Recently a man to whom I had given one of my books, God’s Solutions to Life’s Problems, asked me the following question and since it is a question that is very relevant in many parts of the world but especially in South Africa I decided to include the question and my answer in one of my blogs. I do not claim that my answer is as comprehensive as it might be, but I do believe it is a biblical answer to the question my friend asked. So here goes.

Question: Do you believe that subsequent to being born again and after having received the indwelling Spirit, that the ‘baptism in the Holy Spirit’ (as described in Acts chapter 2 and elsewhere in Acts) is ESSENTIAL for every Christian in order to witness and minister effectively?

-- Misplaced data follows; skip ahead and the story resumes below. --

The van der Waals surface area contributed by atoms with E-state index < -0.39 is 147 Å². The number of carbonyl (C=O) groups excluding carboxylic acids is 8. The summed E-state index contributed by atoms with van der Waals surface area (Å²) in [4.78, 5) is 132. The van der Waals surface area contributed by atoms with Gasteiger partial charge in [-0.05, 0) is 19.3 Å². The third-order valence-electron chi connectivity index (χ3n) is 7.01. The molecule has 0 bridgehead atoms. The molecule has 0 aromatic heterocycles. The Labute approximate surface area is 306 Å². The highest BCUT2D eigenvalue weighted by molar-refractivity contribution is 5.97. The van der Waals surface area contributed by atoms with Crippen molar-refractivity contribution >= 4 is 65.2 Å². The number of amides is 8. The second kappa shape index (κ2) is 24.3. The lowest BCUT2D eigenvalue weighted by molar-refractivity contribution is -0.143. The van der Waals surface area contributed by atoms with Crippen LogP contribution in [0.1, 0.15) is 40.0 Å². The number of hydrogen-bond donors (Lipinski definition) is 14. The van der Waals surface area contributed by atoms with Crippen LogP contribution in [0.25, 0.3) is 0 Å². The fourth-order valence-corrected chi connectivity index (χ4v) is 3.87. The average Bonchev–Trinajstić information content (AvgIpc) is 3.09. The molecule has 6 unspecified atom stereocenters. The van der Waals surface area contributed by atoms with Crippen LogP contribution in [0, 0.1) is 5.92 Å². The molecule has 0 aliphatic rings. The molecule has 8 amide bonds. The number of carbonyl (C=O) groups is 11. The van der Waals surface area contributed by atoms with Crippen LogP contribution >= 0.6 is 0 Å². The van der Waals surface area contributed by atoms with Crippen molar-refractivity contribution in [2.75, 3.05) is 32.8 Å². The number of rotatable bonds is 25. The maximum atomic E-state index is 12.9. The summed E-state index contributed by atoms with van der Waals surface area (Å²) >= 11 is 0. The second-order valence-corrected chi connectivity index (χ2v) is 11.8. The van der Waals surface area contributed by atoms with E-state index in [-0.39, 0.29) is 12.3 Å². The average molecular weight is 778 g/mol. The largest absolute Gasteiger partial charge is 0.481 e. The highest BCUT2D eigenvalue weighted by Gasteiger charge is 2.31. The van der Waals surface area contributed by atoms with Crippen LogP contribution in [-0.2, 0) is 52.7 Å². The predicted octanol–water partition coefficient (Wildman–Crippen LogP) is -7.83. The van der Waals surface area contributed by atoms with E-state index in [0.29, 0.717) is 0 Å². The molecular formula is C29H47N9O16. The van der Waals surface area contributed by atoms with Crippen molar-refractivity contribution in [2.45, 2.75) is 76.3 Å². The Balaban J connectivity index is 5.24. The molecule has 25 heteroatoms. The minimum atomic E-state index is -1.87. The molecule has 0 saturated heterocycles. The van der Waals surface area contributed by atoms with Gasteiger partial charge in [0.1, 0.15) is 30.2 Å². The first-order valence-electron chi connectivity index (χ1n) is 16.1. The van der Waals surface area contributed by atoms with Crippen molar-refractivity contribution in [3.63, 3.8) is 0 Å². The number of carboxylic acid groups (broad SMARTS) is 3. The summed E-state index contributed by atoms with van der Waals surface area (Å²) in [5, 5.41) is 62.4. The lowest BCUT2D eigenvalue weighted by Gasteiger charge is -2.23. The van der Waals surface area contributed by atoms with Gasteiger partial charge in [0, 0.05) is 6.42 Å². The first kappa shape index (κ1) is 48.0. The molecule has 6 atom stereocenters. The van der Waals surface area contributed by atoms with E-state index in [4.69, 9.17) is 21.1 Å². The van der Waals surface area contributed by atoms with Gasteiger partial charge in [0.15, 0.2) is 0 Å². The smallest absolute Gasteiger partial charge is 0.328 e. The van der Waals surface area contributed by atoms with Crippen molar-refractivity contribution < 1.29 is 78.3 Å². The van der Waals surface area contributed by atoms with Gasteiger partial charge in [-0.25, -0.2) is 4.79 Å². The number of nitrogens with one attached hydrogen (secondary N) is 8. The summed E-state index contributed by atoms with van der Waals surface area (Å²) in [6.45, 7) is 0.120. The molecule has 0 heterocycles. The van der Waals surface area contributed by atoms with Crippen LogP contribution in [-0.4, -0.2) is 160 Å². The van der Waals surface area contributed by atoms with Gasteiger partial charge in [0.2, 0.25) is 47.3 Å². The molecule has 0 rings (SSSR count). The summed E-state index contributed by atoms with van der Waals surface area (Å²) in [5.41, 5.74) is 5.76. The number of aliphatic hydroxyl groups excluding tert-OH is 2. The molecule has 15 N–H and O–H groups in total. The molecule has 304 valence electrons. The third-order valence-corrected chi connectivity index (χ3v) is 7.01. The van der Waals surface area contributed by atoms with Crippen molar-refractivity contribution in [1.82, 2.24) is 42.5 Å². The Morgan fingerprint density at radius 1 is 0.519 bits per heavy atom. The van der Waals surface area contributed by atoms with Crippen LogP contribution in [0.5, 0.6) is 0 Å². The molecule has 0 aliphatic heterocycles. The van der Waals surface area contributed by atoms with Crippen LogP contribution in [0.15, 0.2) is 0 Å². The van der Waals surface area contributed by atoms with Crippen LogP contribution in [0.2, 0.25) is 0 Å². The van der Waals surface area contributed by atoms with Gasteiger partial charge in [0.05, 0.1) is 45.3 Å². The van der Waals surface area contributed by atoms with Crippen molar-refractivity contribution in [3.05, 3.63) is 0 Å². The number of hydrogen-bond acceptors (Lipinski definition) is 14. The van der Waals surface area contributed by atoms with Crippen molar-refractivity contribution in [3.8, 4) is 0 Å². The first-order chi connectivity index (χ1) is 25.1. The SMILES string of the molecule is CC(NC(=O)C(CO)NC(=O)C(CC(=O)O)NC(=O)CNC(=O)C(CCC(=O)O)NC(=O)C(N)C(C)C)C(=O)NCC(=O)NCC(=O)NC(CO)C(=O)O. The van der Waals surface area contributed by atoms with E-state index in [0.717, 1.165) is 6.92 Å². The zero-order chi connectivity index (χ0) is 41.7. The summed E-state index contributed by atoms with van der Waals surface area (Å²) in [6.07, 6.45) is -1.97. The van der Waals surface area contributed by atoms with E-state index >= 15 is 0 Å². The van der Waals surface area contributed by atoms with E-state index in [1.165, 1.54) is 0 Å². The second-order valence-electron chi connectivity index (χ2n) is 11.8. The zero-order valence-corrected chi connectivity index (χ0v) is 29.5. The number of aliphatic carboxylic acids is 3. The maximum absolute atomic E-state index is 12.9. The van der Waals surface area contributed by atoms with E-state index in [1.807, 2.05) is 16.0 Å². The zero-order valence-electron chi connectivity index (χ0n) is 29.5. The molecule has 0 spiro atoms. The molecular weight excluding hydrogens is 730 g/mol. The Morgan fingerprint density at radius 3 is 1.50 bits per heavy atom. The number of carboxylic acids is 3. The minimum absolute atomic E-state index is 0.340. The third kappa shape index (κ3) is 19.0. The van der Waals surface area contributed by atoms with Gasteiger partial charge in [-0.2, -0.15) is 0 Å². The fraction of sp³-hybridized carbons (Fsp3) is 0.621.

Answer: My personal conviction based on I Corinthians 12:13; John 1:33; Luke 3:16; Mark 1:8; Acts 1:5; Acts 2:38; Acts 11:16 is that a person is baptized in the Holy Spirit at the time of his new birth. He doesn’t get Jesus on the installment plan (i.e., he doesn’t get part of Jesus; he gets all of Him at the time of his new birth) and he doesn’t get the Spirit on the installment plan either (part of Him then and another installment later). The Spirit baptizes us into the body of Christ and comes to dwell in us at the time of the new birth and in connection with our repentance and faith. Romans 8:9 tells us that if a person doesn’t have the Spirit of Christ, he doesn’t belong to Christ.  To be baptized in the Spirit means that we are enveloped, immersed in the Holy Spirit. All of Him comes to dwell in us. It’s not that some people have a bucket full of the Spirit and others have an ocean of the Spirit. He unites us and identifies us with Christ and with the body of Christ. And as such according to I Corinthians 12 He gives different gifts (different abilities to be used for the glory of God and the good of God’s people). This, of course, means that some (depending on the gifts they have been given) will be equipped to be more effective in one area of ministry than others, In fact, according to I Corinthians 12, it means that some who have the same gift or gifts will be more effective than others who have the same gift(s).